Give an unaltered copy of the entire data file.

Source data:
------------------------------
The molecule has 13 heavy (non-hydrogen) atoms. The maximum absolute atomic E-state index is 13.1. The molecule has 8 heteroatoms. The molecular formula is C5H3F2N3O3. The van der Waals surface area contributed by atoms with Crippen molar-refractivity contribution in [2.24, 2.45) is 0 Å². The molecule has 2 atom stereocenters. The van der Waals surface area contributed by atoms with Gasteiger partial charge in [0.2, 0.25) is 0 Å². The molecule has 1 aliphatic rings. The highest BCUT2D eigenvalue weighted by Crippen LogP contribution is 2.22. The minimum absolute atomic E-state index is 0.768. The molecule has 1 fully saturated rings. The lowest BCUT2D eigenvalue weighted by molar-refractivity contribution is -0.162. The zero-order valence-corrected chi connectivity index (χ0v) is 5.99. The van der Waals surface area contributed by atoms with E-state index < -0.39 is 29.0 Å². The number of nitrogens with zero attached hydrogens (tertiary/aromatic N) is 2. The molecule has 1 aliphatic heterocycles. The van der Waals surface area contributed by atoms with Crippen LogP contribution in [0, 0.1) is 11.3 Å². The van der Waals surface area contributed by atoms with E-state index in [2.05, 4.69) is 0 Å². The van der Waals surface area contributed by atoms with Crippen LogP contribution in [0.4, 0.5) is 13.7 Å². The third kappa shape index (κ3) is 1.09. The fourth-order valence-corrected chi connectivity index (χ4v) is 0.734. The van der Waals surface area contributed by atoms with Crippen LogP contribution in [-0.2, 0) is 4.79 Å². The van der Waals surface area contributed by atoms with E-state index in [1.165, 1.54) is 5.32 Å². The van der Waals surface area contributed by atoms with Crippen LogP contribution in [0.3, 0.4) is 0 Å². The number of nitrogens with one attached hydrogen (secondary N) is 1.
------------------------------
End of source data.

The molecule has 13 heavy (non-hydrogen) atoms. The maximum absolute atomic E-state index is 13.1. The molecule has 8 heteroatoms. The molecular formula is C5H3F2N3O3. The van der Waals surface area contributed by atoms with Crippen molar-refractivity contribution in [2.24, 2.45) is 0 Å². The molecule has 2 atom stereocenters. The van der Waals surface area contributed by atoms with Gasteiger partial charge in [0.2, 0.25) is 0 Å². The molecule has 1 aliphatic rings. The highest BCUT2D eigenvalue weighted by Crippen LogP contribution is 2.22. The minimum absolute atomic E-state index is 0.768. The molecule has 1 fully saturated rings. The lowest BCUT2D eigenvalue weighted by molar-refractivity contribution is -0.162. The zero-order valence-corrected chi connectivity index (χ0v) is 5.99. The van der Waals surface area contributed by atoms with E-state index < -0.39 is 29.0 Å². The number of nitrogens with zero attached hydrogens (tertiary/aromatic N) is 2. The molecule has 1 aliphatic heterocycles. The van der Waals surface area contributed by atoms with Crippen LogP contribution in [0, 0.1) is 11.3 Å². The van der Waals surface area contributed by atoms with E-state index in [2.05, 4.69) is 0 Å². The van der Waals surface area contributed by atoms with Crippen LogP contribution in [0.4, 0.5) is 13.7 Å². The third kappa shape index (κ3) is 1.09. The fourth-order valence-corrected chi connectivity index (χ4v) is 0.734. The van der Waals surface area contributed by atoms with Crippen LogP contribution in [-0.2, 0) is 4.79 Å². The van der Waals surface area contributed by atoms with E-state index in [1.165, 1.54) is 5.32 Å². The van der Waals surface area contributed by atoms with Crippen LogP contribution in [0.3, 0.4) is 0 Å². The number of nitrogens with one attached hydrogen (secondary N) is 1.